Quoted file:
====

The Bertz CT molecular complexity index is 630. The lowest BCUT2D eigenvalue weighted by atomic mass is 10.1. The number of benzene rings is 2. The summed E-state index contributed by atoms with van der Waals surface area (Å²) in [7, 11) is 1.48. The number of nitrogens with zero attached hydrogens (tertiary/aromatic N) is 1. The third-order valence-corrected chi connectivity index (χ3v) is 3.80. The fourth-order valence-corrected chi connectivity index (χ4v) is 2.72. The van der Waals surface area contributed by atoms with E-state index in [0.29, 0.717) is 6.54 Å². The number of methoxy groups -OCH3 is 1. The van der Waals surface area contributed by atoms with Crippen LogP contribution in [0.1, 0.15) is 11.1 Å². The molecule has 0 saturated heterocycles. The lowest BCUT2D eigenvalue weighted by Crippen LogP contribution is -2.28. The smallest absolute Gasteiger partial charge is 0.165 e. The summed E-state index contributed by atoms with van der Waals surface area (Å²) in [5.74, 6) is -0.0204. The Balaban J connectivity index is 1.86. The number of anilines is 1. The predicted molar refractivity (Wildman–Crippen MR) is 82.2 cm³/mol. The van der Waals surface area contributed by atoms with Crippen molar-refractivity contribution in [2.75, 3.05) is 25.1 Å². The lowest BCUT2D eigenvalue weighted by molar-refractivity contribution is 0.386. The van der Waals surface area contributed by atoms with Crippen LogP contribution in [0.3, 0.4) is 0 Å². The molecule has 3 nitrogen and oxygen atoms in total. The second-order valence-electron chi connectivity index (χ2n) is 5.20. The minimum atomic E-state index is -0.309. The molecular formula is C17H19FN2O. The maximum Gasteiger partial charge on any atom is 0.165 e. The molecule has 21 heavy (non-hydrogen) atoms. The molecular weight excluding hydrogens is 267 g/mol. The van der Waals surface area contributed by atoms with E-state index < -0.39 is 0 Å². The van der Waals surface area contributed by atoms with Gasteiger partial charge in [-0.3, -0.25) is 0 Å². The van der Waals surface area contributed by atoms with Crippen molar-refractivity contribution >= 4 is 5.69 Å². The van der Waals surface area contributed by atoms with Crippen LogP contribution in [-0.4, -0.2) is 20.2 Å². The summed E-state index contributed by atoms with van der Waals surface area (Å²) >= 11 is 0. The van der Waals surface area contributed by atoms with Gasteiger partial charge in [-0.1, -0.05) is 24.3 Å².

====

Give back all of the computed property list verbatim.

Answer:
The Bertz CT molecular complexity index is 630. The lowest BCUT2D eigenvalue weighted by atomic mass is 10.1. The number of benzene rings is 2. The summed E-state index contributed by atoms with van der Waals surface area (Å²) in [7, 11) is 1.48. The number of nitrogens with zero attached hydrogens (tertiary/aromatic N) is 1. The third-order valence-corrected chi connectivity index (χ3v) is 3.80. The fourth-order valence-corrected chi connectivity index (χ4v) is 2.72. The van der Waals surface area contributed by atoms with E-state index in [0.29, 0.717) is 6.54 Å². The number of methoxy groups -OCH3 is 1. The van der Waals surface area contributed by atoms with Crippen LogP contribution in [0.1, 0.15) is 11.1 Å². The molecule has 0 saturated heterocycles. The lowest BCUT2D eigenvalue weighted by Crippen LogP contribution is -2.28. The smallest absolute Gasteiger partial charge is 0.165 e. The summed E-state index contributed by atoms with van der Waals surface area (Å²) in [5.74, 6) is -0.0204. The Balaban J connectivity index is 1.86. The number of anilines is 1. The predicted molar refractivity (Wildman–Crippen MR) is 82.2 cm³/mol. The van der Waals surface area contributed by atoms with Crippen molar-refractivity contribution in [2.75, 3.05) is 25.1 Å². The lowest BCUT2D eigenvalue weighted by molar-refractivity contribution is 0.386. The van der Waals surface area contributed by atoms with Crippen LogP contribution in [0.3, 0.4) is 0 Å². The molecule has 3 nitrogen and oxygen atoms in total. The second-order valence-electron chi connectivity index (χ2n) is 5.20. The minimum atomic E-state index is -0.309. The molecular formula is C17H19FN2O. The maximum Gasteiger partial charge on any atom is 0.165 e. The molecule has 21 heavy (non-hydrogen) atoms. The molecular weight excluding hydrogens is 267 g/mol. The van der Waals surface area contributed by atoms with E-state index < -0.39 is 0 Å². The van der Waals surface area contributed by atoms with Gasteiger partial charge in [-0.3, -0.25) is 0 Å². The van der Waals surface area contributed by atoms with Crippen molar-refractivity contribution >= 4 is 5.69 Å². The van der Waals surface area contributed by atoms with Crippen LogP contribution in [-0.4, -0.2) is 20.2 Å². The summed E-state index contributed by atoms with van der Waals surface area (Å²) >= 11 is 0. The van der Waals surface area contributed by atoms with Gasteiger partial charge in [-0.1, -0.05) is 24.3 Å².